Born on the seminal C-86 cassette, The Wedding Present seemed pressed into the fabric of twee pop with their contribution This Boy Can Wait (A Bit Longer). C-86 proved to be many indie blips on the radar produced by two authorities on the subject: New Musical Express and Rough Trade records. Several of the comp's groups fizzled out between 1988 and 1993 after making EPs now are considered holy grails of iTunes libraries and corners of the blogosphere. Others saw indie not as a genre but a stepping point and an idea to evolve; Primal Scream dove into acid house and Half Man, Half Biscuit became a satirical rock parodying everything between Brit Lit 101 and Thatcherism.

Others aside, The Wedding Present began popping up all over the map and with them they brought an edge of brute force to this established indie-pop. Singer David Gedge's distinct, nasally authoritative voice matched lightning quick guitar riffs and straight, harrowing drumming. '87's George Best (below, left) was truly indie, recorded and put out by the band's own label, and Bizzaro from '88 was a more mature version supported by RCA. Albini got a crack at them on the harsh Seamonsters (center) and the 1994 Island Records album Watusi (right) could be their most critically acclaimed. In short, they proved to be as adaptive as they were good at writing songs.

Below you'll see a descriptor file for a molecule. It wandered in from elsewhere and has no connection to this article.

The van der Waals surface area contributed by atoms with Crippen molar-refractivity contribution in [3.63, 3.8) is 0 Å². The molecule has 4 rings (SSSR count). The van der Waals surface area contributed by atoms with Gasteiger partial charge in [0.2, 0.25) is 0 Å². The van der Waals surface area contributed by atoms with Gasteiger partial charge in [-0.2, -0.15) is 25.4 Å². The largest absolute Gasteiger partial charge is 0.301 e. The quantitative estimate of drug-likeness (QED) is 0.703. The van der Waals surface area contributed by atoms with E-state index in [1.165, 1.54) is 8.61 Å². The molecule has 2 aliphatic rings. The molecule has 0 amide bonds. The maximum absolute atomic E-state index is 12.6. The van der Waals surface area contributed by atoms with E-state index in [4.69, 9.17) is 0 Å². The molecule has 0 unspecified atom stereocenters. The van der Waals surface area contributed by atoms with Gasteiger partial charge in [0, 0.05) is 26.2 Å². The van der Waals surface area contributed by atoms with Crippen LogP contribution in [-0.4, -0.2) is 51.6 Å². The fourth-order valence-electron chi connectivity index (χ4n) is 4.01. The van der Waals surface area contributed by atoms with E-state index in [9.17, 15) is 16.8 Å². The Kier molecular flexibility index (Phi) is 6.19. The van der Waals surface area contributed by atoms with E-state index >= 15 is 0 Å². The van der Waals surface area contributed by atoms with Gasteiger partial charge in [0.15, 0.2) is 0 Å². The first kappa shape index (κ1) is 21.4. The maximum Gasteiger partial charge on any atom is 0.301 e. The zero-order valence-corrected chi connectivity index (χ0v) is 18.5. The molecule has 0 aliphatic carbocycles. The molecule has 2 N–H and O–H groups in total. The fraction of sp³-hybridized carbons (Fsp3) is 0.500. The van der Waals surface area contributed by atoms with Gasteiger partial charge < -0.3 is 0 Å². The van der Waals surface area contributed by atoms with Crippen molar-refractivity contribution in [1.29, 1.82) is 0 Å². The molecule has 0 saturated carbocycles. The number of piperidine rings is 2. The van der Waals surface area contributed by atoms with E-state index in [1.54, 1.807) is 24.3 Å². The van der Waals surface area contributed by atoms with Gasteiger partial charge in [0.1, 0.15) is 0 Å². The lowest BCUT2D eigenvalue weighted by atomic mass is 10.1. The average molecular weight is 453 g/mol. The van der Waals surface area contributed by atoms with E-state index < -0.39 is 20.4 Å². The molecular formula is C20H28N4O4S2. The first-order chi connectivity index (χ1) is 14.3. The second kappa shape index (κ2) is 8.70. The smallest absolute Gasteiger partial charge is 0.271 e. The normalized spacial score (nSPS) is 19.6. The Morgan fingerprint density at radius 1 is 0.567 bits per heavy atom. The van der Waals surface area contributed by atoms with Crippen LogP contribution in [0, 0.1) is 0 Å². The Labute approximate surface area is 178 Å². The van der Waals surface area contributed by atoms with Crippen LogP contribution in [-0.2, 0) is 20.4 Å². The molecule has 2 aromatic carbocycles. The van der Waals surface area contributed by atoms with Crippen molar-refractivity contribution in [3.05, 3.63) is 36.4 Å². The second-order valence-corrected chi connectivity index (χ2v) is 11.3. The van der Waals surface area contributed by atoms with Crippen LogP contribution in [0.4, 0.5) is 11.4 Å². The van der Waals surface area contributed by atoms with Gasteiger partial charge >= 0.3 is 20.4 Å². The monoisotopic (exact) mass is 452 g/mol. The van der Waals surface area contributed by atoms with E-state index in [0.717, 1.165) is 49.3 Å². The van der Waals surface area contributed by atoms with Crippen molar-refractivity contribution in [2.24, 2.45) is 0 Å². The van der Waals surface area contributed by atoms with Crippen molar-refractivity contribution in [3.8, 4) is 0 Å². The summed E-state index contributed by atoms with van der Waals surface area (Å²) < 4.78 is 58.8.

Live 1988 sits smack dab in the middle of a band which is a blueprint for what indie has become: an over-arching, experimental idea in which kids apply their influences with a DIY mindset. Half recorded in Rotterdam, half in Valencia, the album is a look at the band during the George Best era, but with a sheer exuberance and edge which would bud on Bizarro. Their C-86 song This Boy Can Wait, along with What Did Your Last Servant Die Off? both seem to be stretched to their breaking points. Other tracks like the shiny pop of No, the methodical, driving A Million Miles, and the dreamy Not from Where I'm Standing all strengthen the point of the Wedding Present sound, versus the sound they had on low recording budgets during the first half of their career. The Wedding Present thrives in a big, live sound, with all pieces on level 10, and Gedge's voice on 11.

Despite the above history lesson, I have even managed to exclude The Wedding Present's early single's collection, their John Peel sessions (of Ukrainian folk songs) affectionately titled Українські Виступи в Івана Піла, and their 2 Hit Parade albums which were collections of 12 singles released month to month during 1992-93. And also three other albums which charted in the UK during 1995, 1996, and 2005. In the ashes of more visible indie throbs like the Smiths, The Wedding Present proved longevity couldn't...and doesn't hurt all that bad.

Check them out at the Middle East Downstairs on Monday 4/12 with Girl In A Coma, and the Motion Sick!


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